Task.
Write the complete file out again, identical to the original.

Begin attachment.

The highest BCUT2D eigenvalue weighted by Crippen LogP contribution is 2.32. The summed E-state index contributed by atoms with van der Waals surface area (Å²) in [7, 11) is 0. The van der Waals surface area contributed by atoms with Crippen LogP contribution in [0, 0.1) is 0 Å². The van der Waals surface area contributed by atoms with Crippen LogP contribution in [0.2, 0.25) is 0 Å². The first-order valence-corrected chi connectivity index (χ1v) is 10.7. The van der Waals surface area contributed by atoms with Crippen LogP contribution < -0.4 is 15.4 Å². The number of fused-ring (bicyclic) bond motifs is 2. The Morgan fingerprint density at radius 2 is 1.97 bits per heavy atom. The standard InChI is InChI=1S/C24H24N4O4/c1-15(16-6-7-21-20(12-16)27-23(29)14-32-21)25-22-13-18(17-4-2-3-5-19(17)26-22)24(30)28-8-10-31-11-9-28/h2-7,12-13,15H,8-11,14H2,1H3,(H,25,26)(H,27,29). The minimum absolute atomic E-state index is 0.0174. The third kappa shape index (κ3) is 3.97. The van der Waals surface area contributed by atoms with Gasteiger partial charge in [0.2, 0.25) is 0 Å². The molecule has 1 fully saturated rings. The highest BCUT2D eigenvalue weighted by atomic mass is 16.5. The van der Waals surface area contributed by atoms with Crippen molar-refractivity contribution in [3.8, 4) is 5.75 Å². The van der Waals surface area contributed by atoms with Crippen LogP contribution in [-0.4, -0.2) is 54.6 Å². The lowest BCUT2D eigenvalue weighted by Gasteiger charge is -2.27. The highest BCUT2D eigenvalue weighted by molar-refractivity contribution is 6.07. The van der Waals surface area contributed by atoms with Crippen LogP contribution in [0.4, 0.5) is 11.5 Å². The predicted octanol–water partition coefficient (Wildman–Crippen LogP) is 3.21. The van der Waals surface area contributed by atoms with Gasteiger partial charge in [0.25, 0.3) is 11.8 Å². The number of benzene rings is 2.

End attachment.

The highest BCUT2D eigenvalue weighted by Crippen LogP contribution is 2.32. The summed E-state index contributed by atoms with van der Waals surface area (Å²) in [7, 11) is 0. The van der Waals surface area contributed by atoms with Crippen LogP contribution in [0, 0.1) is 0 Å². The van der Waals surface area contributed by atoms with Crippen LogP contribution in [0.2, 0.25) is 0 Å². The first-order valence-corrected chi connectivity index (χ1v) is 10.7. The van der Waals surface area contributed by atoms with Crippen LogP contribution < -0.4 is 15.4 Å². The number of fused-ring (bicyclic) bond motifs is 2. The Morgan fingerprint density at radius 2 is 1.97 bits per heavy atom. The standard InChI is InChI=1S/C24H24N4O4/c1-15(16-6-7-21-20(12-16)27-23(29)14-32-21)25-22-13-18(17-4-2-3-5-19(17)26-22)24(30)28-8-10-31-11-9-28/h2-7,12-13,15H,8-11,14H2,1H3,(H,25,26)(H,27,29). The minimum absolute atomic E-state index is 0.0174. The third kappa shape index (κ3) is 3.97. The van der Waals surface area contributed by atoms with Gasteiger partial charge in [0.2, 0.25) is 0 Å². The molecule has 1 fully saturated rings. The highest BCUT2D eigenvalue weighted by atomic mass is 16.5. The van der Waals surface area contributed by atoms with Crippen molar-refractivity contribution in [3.8, 4) is 5.75 Å². The van der Waals surface area contributed by atoms with Crippen LogP contribution in [-0.4, -0.2) is 54.6 Å². The lowest BCUT2D eigenvalue weighted by Gasteiger charge is -2.27. The highest BCUT2D eigenvalue weighted by molar-refractivity contribution is 6.07. The van der Waals surface area contributed by atoms with Crippen LogP contribution in [0.4, 0.5) is 11.5 Å². The predicted octanol–water partition coefficient (Wildman–Crippen LogP) is 3.21. The van der Waals surface area contributed by atoms with Gasteiger partial charge in [0.25, 0.3) is 11.8 Å². The number of benzene rings is 2.